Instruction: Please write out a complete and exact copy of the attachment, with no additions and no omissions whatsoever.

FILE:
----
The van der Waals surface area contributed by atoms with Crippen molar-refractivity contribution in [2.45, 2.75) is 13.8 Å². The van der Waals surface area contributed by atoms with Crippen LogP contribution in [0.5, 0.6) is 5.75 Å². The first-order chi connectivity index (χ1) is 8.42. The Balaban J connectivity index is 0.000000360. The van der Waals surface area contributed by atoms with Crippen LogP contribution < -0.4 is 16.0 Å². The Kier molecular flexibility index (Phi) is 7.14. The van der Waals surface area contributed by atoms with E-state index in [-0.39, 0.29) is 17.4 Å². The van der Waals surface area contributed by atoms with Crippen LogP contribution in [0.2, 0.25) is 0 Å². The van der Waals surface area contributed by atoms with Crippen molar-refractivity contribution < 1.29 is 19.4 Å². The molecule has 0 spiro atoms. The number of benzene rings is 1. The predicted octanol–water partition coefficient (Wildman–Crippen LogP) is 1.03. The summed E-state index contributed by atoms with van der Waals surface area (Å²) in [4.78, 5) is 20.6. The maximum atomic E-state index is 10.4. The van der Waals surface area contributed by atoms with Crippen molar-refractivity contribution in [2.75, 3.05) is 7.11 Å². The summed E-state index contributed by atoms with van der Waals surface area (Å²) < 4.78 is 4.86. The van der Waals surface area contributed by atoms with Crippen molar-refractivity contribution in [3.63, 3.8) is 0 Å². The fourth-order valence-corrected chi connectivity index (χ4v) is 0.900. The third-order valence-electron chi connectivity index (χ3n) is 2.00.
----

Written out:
The van der Waals surface area contributed by atoms with Crippen molar-refractivity contribution in [2.45, 2.75) is 13.8 Å². The van der Waals surface area contributed by atoms with Crippen LogP contribution in [0.5, 0.6) is 5.75 Å². The first-order chi connectivity index (χ1) is 8.42. The Balaban J connectivity index is 0.000000360. The van der Waals surface area contributed by atoms with Crippen LogP contribution < -0.4 is 16.0 Å². The Kier molecular flexibility index (Phi) is 7.14. The van der Waals surface area contributed by atoms with E-state index in [-0.39, 0.29) is 17.4 Å². The van der Waals surface area contributed by atoms with Crippen LogP contribution in [0.2, 0.25) is 0 Å². The van der Waals surface area contributed by atoms with Crippen molar-refractivity contribution < 1.29 is 19.4 Å². The molecule has 0 spiro atoms. The number of benzene rings is 1. The predicted octanol–water partition coefficient (Wildman–Crippen LogP) is 1.03. The summed E-state index contributed by atoms with van der Waals surface area (Å²) in [4.78, 5) is 20.6. The maximum atomic E-state index is 10.4. The van der Waals surface area contributed by atoms with Crippen molar-refractivity contribution in [2.75, 3.05) is 7.11 Å². The summed E-state index contributed by atoms with van der Waals surface area (Å²) < 4.78 is 4.86. The van der Waals surface area contributed by atoms with Crippen molar-refractivity contribution in [3.63, 3.8) is 0 Å². The fourth-order valence-corrected chi connectivity index (χ4v) is 0.900. The third-order valence-electron chi connectivity index (χ3n) is 2.00.